Finally, dogs may be impounded through no fault of the owner. The use of mandatory sterilization as a "punishment" is unreasonable in such cases. Dogs can end up at a shelter after accidental release by firefighters, or if they are riding in cars involved in traffic accidents, for example. Dogs may be maliciously released by disgruntled neighbors, or accidentally by children.

Dogs may be released when their owner is the victim of a crime.

Pete Georgoutsos: victim of two crimes

During the summer of 2007, New Jersey resident Pete Georgoutsos made headlines when he challenged the NYC mandatory sterilization requirement. His dog, Spartacus, was picked up stray by the City's Animal Care and Control department after Georgoutsos' truck was vandalized while he visited friends in New York City. The dog was released by the thieves.

Within a matter of hours, Georgoutsos located his dog at a city shelter and requested that the dog be returned to him in the same (intact) state that Spartacus had entered the shelter. The shelter refused, citing the NYC mandatory sterilization requirement for all impounded dogs.

After several hearings, and posting a $10,000 bond, a Brooklyn Supreme Court judge ordered the dog released to his owner, intact -- and he used blistering language to do it:

We'll hold [Spartacus] hostage and then we'll kill him," said [Supreme
Court Judge] Schack. "That's what it sounds like."

The furor over Spartacus and the issues associated with mandatory sterilization requirements continue. Spartacus returned, intact, to his home in New Jersey a year ago. As of this writing, the City of New York is appealing Judge Schack's decision.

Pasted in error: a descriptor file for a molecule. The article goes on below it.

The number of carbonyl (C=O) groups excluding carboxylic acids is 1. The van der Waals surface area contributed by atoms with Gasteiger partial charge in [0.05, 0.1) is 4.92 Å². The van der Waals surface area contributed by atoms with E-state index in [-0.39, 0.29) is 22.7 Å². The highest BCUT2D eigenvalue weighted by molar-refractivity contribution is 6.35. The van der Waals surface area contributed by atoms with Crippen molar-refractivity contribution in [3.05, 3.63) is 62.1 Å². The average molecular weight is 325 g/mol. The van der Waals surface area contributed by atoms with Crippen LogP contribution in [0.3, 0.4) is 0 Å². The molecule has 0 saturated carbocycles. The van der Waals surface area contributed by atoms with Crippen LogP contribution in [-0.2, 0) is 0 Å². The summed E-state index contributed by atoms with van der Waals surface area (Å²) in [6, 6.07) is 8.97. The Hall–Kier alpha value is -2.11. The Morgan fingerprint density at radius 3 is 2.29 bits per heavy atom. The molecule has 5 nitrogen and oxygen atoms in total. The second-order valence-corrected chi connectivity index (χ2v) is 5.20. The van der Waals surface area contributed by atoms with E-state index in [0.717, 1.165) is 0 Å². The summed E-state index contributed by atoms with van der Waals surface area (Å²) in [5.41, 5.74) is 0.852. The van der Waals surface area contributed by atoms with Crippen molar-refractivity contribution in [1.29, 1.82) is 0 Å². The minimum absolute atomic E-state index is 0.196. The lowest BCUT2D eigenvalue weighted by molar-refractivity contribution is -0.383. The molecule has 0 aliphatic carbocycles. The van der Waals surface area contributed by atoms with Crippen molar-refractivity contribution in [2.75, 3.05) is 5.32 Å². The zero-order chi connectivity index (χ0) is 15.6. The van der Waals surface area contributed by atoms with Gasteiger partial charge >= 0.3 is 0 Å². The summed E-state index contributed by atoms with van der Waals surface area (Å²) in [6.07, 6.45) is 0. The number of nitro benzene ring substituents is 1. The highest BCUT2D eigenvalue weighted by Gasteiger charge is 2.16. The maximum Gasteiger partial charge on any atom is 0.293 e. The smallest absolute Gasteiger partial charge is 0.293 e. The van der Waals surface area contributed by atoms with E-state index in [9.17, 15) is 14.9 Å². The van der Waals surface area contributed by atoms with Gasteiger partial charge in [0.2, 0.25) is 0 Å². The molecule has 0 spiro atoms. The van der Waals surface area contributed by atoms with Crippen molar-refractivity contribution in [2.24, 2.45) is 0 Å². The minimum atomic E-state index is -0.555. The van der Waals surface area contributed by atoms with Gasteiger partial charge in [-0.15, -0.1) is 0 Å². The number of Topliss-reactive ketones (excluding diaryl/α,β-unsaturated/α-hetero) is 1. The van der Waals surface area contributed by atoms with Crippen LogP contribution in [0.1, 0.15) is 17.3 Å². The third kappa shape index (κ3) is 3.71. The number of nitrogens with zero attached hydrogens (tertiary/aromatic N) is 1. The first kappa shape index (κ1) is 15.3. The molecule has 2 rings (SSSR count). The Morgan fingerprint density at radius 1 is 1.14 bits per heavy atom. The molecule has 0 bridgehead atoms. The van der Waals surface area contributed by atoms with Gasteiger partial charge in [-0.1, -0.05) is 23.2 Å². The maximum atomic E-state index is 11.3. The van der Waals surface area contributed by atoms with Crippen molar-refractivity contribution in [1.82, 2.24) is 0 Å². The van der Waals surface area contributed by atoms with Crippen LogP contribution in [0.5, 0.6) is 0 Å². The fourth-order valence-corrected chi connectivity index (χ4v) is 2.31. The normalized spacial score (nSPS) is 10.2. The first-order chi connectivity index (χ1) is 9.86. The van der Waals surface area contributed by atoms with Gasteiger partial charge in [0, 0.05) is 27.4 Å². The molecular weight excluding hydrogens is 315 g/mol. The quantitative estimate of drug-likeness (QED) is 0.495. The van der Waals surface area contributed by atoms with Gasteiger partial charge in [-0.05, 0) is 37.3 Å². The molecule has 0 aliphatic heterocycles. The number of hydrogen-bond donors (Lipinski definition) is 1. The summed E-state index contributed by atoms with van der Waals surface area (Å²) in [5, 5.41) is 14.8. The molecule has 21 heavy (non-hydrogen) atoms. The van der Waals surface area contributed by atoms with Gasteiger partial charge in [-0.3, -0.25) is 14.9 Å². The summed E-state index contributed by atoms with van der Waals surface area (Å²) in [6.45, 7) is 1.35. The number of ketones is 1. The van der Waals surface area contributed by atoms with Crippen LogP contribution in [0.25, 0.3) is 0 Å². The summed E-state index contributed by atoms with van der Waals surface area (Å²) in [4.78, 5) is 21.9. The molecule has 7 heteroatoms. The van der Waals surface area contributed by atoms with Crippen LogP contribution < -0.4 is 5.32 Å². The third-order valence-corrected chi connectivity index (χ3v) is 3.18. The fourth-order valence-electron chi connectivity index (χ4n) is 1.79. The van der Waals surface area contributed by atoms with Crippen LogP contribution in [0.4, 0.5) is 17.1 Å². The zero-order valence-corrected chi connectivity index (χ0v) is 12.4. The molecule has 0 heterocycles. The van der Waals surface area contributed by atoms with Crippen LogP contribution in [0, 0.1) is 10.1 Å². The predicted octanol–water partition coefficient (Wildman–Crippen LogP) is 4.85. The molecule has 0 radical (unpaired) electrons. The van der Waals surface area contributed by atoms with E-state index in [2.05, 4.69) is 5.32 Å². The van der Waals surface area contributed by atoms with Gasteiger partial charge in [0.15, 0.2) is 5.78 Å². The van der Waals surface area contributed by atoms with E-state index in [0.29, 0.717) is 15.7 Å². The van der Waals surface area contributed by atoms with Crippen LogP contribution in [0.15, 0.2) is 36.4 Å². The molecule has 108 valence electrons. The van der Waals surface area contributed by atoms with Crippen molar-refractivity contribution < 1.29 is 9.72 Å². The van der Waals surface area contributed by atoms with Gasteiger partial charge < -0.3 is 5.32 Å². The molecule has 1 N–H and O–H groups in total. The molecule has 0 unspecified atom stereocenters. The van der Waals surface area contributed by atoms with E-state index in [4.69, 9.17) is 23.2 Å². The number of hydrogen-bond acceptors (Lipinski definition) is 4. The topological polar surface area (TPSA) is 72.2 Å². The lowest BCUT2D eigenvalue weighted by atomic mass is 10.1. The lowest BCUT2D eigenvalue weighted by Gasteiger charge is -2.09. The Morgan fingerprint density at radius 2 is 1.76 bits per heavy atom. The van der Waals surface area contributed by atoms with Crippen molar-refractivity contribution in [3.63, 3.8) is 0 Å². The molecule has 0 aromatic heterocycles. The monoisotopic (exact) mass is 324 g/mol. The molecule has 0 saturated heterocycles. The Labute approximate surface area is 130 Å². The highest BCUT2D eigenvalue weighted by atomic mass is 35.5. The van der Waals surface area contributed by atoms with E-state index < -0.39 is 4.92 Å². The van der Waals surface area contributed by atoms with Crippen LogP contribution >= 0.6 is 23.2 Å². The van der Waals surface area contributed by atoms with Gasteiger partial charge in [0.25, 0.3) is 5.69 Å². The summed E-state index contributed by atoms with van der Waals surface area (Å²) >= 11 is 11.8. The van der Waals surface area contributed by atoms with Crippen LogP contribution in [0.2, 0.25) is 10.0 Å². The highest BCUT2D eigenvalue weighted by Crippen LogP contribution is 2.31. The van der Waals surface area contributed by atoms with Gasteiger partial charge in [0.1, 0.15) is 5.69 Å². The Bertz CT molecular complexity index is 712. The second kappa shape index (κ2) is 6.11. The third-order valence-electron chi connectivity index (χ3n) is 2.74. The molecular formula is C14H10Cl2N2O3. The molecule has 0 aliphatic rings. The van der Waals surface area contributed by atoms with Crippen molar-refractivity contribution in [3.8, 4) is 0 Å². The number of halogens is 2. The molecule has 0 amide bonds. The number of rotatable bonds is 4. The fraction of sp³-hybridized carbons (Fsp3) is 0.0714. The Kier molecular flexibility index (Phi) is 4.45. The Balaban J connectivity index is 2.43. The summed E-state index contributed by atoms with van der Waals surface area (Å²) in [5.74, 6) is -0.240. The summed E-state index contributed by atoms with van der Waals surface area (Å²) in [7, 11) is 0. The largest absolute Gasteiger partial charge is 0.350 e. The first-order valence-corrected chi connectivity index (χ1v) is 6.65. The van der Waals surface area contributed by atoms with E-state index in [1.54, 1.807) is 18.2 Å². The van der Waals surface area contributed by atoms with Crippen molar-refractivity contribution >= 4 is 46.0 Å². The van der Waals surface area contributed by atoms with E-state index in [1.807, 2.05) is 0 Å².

Legal precedents against mandatory spay neuter laws in New York

Judge Schack based his decision primarily on the fact that Spartacus was not "stray, unwanted or abandoned." His owner immediately and in clear terms requested that his dog be returned to him, and continued to do so throughout the proceedings.

The Dog Federation of New York recommends that New York dog or cat owners faced with mandatory sterilization of their animals under the New York City ordinance promptly advise the impounding shelter in writing that their dog (or cat) is not "stray, unwanted or abandoned." They should seek the services of a lawyer immediately.


Michael Wentland said...

My town has a fee of $7.50 for Spayed/Neutered dogs, and a $15.50 fee for Unspayed/Unneutered. Is this legal? Sounds like discrimination.

Anonymous said...

My town charges $10 for neutered/spayed and$20 for other in NY.

Svetlana Kolar said...

My dog was stolen and after.3 months today I found her at a animal care and control facility in brooklyn and I live in queens. When I approached the front desk A worker or volunteer took me to identify my baby and when they witnessed the reunion I was told they have.a fee.of $193 & they wouldnt release her without spraying/neautering her. And although I had my dogs licence they said weekends they cannot confirm licence information. I was told I had 48 hours to come back with the money and the only choice I had to avoid neautering.was court. I feel I dont need to do any of this being ive prooved shes mine.and the reuinion was evident.